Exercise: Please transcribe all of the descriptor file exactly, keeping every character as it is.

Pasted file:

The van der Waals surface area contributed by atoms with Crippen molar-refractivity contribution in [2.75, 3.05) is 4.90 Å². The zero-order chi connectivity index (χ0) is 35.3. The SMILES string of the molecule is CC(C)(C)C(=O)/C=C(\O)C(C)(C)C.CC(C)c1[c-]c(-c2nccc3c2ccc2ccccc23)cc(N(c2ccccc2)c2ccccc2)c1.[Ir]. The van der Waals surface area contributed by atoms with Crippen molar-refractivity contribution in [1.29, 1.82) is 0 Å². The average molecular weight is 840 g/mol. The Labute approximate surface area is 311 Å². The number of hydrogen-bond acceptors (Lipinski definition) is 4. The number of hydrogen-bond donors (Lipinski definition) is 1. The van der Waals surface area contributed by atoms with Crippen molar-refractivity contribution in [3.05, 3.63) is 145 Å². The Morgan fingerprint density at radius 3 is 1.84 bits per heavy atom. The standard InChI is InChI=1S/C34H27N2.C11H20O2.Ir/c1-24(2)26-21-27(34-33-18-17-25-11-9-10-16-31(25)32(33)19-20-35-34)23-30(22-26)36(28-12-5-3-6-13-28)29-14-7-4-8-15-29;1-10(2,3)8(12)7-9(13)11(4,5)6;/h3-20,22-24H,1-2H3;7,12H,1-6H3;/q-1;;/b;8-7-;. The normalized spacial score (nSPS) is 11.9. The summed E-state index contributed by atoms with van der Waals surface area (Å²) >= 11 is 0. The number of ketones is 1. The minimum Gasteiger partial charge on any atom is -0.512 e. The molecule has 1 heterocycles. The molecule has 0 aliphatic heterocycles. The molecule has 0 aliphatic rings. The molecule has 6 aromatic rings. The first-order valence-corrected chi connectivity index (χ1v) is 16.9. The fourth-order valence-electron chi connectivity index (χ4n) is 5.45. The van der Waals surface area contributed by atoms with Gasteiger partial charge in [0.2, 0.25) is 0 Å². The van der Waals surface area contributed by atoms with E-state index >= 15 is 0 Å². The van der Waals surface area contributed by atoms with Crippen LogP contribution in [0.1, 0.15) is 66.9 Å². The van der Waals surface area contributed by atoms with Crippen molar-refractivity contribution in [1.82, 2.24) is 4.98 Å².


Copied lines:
The van der Waals surface area contributed by atoms with Crippen molar-refractivity contribution in [2.75, 3.05) is 4.90 Å². The zero-order chi connectivity index (χ0) is 35.3. The SMILES string of the molecule is CC(C)(C)C(=O)/C=C(\O)C(C)(C)C.CC(C)c1[c-]c(-c2nccc3c2ccc2ccccc23)cc(N(c2ccccc2)c2ccccc2)c1.[Ir]. The van der Waals surface area contributed by atoms with Crippen molar-refractivity contribution in [1.29, 1.82) is 0 Å². The average molecular weight is 840 g/mol. The Labute approximate surface area is 311 Å². The number of hydrogen-bond acceptors (Lipinski definition) is 4. The number of hydrogen-bond donors (Lipinski definition) is 1. The van der Waals surface area contributed by atoms with Crippen molar-refractivity contribution in [3.05, 3.63) is 145 Å². The Morgan fingerprint density at radius 3 is 1.84 bits per heavy atom. The standard InChI is InChI=1S/C34H27N2.C11H20O2.Ir/c1-24(2)26-21-27(34-33-18-17-25-11-9-10-16-31(25)32(33)19-20-35-34)23-30(22-26)36(28-12-5-3-6-13-28)29-14-7-4-8-15-29;1-10(2,3)8(12)7-9(13)11(4,5)6;/h3-20,22-24H,1-2H3;7,12H,1-6H3;/q-1;;/b;8-7-;. The normalized spacial score (nSPS) is 11.9. The summed E-state index contributed by atoms with van der Waals surface area (Å²) >= 11 is 0. The number of ketones is 1. The minimum Gasteiger partial charge on any atom is -0.512 e. The molecule has 1 heterocycles. The molecule has 0 aliphatic heterocycles. The molecule has 0 aliphatic rings. The molecule has 6 aromatic rings. The first-order valence-corrected chi connectivity index (χ1v) is 16.9. The fourth-order valence-electron chi connectivity index (χ4n) is 5.45. The van der Waals surface area contributed by atoms with Gasteiger partial charge in [0.2, 0.25) is 0 Å². The van der Waals surface area contributed by atoms with E-state index >= 15 is 0 Å². The van der Waals surface area contributed by atoms with Crippen LogP contribution in [0.1, 0.15) is 66.9 Å². The van der Waals surface area contributed by atoms with Crippen molar-refractivity contribution in [1.82, 2.24) is 4.98 Å².